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Archive for September, 2015

Project Green Fleet Makes Waves

September 30th, 2015

For those who are unaware, one year ago we announced the completion of our mission to retrofit every eligible school bus in Minnesota thatProject Green Fleet Media Event it makes sense to retrofit with pollution reduction equipment. Through Project Green Fleet (our diesel emission reduction partnership with the Minnesota Pollution Control Agency) we retrofitted over 3,200 buses and, combined with other engines, eliminated air emissions quivalent to removing 750,000 cars from the road every year. Naturally, we celebrated for a whole five minutes before announcing our next initiative to match those reductions pound for pound for a total emissions reduction equivalent of 1.5 million cars. Considering there are less than 6 million motor vehicles registered in the state, that’s no small fleet (rimshot).

In this second phase of Project Green Fleet, we’re setting our sights on bigger, older, and dirtier heavy-duty engines. These engines are at work across the construction sector, at airports and railyards, and at our ports. So, on a soggy Thursday morning with the help of our funders from Flint Hills Resources and our friends at the City of Saint Paul, Minnesota Pollution Control Agency, Saint Paul Port Authority, Upper River Services, and Caterpillar Ziegler, we announced the first retrofit in this new phase and our biggest to date. We also got a little media coverage, which was great:

The Becky Sue is a 38 year-old towboat operated by Upper River Services. Lee Nelson, Owner of Upper River Services, heard of Project Green Fleet and thought it was a good opportunity to give ol’ Becky Sue a new lease on life. She’ll get two new 600-horsepower engines that will ensure she hauls Minnesota’s goods and materials for years to come. Equally impressive is that she’ll be doing more with less (pollution, that is).

Upgrading the Becky Sue from her unregulated engines to EPA-certified Tier III equipment will eliminate over 20 tons of air emissions each year, the equivalent to removing 12,000 cars from the road.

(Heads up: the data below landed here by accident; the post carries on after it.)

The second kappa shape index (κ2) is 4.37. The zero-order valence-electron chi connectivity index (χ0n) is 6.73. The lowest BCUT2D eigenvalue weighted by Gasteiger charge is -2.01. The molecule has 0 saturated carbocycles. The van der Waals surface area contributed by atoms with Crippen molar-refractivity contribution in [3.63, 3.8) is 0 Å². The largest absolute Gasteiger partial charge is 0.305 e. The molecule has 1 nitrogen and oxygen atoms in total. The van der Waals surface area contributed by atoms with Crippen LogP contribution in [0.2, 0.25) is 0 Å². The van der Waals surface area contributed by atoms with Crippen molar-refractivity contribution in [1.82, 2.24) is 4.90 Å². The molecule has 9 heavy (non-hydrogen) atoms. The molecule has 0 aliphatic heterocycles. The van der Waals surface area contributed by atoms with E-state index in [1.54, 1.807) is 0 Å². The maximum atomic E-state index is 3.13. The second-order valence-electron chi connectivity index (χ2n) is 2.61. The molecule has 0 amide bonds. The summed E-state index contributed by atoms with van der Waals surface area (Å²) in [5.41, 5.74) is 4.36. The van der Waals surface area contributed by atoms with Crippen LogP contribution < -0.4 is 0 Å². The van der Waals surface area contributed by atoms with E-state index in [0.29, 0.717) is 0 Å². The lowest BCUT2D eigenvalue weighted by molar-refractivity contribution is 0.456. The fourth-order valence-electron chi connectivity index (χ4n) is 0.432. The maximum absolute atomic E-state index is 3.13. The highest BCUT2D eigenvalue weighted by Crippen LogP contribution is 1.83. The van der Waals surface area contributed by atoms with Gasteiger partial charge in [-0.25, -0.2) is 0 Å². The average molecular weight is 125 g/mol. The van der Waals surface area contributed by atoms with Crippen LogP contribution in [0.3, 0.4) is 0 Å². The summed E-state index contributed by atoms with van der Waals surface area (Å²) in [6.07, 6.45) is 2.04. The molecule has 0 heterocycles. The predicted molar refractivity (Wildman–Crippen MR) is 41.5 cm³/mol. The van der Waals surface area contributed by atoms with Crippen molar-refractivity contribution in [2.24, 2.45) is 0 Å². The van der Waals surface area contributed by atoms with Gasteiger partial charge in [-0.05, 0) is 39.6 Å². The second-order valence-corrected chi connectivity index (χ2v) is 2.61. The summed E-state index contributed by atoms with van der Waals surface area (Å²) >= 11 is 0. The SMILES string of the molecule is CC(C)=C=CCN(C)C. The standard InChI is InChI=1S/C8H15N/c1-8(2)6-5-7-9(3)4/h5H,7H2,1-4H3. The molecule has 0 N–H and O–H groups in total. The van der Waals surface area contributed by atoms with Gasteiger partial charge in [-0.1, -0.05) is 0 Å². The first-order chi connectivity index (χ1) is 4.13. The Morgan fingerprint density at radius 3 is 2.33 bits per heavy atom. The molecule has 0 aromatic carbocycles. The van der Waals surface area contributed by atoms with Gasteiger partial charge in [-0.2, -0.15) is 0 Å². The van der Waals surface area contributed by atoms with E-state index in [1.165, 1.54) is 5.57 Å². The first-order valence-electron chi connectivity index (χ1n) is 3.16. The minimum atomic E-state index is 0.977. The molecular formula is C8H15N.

If you drive to work, try this some time. Lets assume (heaven forbid) you work five days a week for all 52 weeks in the year. As you sit in traffic, count 46 cars in front or around you each day. Now imagine they disappear. Day after day after day. For a year. Every year. That’s the kind of impact this project has. And those are just two engines.

Make no mistake, achieving another 750,000 car-equivalent reduction is going to be a challenge. It’s also going to be another incredible milestone in Project Green Fleet and our ongoing mission to reduce emissions and exposure through voluntary collaborative efforts.

And the 5 minutes we take to celebrate before announcing our next initiative will be twice as sweet.

Bjorn Olson


Senior Environmental Project Associate

Declining walleye population in Mille Lacs Lake: finding common ground key to solution

September 29th, 2015

There has been a lot of media coverage this year about environmental issues that should concern us all, such as declining walleye population in Mille Lacs Lake. I honestly don’t know what thing, or combination of things, is causing this particular problem. There are plenty of competing theories to go around as to what is behind this phenomenon. I’ve heard or read of at least six described with varying degrees of passion, and all have some ring of plausibility. However, the common thread I see in all the theories and arguments is that everyone wants to blame someone, and that someone is “someone else.”Jane Got a Gun 2016 live streaming film online

Reflections on a Wilderness Lake

My personal belief is that there are probably a number of factors in play at Mille Lacs Lake that, in combination, are leading to the walleye decline. It’s also my belief that everybody involved or impacted by the problem will remain upset, and no real progress will be made, as long as the mutual finger-pointing continues. My compliments to those stakeholders that have acknowledged at least the possibility that they may be contributing to the problem, or realize they have the power to make it incrementally better, and are willing to take action to do something.